Work in Progress
The Hidden Face of Power: Local Appointed Boards in the United States
This book project examines the power and purpose of local appointed boards and commissions in the United States. In the manuscript, I argue that these boards provide a veneer of democracy by allowing cities to placate residents via powerless volunteerism and to transfer controversial decisions to boards without electoral accountability. In the project, I combine information on the membership and powers of boards and commissions in large US cities with interviews, text analysis, participant observation, and survey data.
Voters evaluate political leaders not just by what they say, but also by what they look like and how they communicate emotions. But men and women are constrained by gender role expectations in how they express emotions. In a series of projects with Constantine Boussalis, Travis Coan, and Stefan Müller, we employ machine learning, computer vision, and text analysis of images and videos of men and women in public life to understand how gender both constrains the behavior of those seeking political power and shapes the reactions of voters to these emotions.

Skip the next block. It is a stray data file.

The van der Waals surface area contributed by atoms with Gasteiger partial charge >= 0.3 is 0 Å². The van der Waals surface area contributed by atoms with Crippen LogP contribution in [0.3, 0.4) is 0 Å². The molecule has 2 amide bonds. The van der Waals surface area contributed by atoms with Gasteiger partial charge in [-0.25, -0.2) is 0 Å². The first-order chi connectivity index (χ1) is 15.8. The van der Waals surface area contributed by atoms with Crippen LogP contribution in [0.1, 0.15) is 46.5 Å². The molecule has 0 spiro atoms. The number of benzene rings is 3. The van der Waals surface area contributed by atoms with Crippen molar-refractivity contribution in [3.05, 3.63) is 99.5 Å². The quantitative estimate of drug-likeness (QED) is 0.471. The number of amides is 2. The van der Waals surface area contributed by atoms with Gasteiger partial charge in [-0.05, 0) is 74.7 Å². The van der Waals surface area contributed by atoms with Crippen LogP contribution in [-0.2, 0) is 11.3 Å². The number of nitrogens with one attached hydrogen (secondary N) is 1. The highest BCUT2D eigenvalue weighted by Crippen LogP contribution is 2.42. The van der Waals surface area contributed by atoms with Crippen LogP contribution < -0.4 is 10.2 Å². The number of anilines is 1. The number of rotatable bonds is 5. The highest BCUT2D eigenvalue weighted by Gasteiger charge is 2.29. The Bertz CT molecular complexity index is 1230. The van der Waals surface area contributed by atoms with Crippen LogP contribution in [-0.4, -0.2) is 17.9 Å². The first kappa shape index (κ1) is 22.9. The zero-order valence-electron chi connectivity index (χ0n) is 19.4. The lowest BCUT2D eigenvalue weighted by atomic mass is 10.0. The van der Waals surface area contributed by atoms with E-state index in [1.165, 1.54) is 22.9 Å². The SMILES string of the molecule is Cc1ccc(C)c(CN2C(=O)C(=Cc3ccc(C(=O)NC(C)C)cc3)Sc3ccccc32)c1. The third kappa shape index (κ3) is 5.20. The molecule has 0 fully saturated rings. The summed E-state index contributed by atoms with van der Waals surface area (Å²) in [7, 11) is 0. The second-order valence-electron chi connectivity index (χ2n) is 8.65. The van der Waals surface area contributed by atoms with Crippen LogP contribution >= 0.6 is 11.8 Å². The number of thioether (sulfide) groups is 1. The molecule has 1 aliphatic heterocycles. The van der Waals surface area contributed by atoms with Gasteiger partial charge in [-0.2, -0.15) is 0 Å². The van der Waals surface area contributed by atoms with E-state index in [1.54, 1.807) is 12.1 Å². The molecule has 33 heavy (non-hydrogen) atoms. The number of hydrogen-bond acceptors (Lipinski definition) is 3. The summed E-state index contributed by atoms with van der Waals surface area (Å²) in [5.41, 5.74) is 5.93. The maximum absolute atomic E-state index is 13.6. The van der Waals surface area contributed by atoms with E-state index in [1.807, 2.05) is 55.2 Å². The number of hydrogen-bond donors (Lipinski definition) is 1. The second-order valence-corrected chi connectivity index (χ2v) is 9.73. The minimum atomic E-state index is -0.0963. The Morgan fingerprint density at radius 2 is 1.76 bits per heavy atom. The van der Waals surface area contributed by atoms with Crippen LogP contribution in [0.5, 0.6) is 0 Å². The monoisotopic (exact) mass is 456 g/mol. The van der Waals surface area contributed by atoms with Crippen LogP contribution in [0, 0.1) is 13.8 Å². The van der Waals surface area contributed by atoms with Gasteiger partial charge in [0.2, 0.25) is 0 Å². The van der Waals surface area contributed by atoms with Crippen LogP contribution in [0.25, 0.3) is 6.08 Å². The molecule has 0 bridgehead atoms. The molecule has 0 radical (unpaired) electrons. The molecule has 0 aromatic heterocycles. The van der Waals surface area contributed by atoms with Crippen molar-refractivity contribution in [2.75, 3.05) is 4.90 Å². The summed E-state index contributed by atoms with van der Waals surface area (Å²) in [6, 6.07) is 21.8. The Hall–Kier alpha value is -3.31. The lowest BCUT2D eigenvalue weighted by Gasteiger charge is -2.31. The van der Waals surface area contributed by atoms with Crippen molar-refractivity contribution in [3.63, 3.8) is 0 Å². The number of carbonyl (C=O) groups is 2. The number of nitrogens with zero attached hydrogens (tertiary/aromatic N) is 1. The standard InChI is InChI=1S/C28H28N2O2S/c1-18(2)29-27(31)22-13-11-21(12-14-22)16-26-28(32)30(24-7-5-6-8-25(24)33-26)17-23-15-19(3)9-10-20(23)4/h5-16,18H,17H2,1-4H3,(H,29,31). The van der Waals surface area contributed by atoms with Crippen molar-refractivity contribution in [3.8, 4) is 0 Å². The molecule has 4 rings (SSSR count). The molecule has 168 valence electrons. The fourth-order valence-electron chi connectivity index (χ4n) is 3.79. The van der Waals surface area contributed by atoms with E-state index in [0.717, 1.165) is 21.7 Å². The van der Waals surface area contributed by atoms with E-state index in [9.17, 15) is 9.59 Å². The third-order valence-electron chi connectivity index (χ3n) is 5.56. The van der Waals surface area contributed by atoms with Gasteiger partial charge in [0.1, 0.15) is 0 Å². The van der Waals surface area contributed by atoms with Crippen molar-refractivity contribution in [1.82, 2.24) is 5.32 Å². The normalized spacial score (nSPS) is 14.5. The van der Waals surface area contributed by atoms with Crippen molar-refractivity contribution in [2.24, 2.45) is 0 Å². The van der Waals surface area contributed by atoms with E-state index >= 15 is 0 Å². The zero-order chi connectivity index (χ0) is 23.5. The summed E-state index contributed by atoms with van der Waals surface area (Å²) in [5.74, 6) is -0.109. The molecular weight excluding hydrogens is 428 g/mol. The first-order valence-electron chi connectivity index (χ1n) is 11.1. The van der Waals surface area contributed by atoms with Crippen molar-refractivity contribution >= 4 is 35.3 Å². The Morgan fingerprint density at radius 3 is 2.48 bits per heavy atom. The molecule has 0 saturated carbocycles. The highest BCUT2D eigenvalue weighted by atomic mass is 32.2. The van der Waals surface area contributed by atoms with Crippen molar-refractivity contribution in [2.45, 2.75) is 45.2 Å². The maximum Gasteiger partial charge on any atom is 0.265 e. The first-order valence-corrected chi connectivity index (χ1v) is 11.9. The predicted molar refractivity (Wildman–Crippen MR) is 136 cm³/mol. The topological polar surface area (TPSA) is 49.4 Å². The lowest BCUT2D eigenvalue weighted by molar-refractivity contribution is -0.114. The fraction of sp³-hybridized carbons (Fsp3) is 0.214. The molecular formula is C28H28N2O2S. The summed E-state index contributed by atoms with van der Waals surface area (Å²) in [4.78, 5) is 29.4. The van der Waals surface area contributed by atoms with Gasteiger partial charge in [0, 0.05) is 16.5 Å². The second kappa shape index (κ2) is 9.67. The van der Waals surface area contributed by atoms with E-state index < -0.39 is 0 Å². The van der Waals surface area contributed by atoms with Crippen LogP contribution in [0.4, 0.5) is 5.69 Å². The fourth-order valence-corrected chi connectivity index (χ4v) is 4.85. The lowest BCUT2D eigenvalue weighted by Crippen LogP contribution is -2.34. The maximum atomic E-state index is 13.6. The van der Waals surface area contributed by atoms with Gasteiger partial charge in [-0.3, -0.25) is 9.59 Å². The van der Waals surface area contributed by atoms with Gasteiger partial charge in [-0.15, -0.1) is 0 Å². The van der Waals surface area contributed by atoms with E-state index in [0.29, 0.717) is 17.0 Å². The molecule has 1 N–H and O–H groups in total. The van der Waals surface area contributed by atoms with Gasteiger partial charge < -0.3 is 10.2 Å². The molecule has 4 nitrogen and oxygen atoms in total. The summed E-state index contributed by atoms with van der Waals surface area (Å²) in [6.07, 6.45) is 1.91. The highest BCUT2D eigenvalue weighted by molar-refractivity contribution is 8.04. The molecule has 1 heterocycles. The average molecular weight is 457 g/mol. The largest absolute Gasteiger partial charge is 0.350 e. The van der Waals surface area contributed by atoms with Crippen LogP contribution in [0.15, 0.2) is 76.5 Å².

Children's Political Socialization
Working with Celeste Lay, Angie Bos, Zoe Oxley, and Jill Greenlee, we ask: How do young children (grades 1-6) understand politics? At what age do gender differences in political interest, engagement, and enthusiasm start? What do children think about political leaders? Using interviews and surveys of 1500+ children and innovative methods (including the Draw A Political Leader activity), we provide the first comprehensive update to the literature on children's political attitudes in the United States since the 1960s.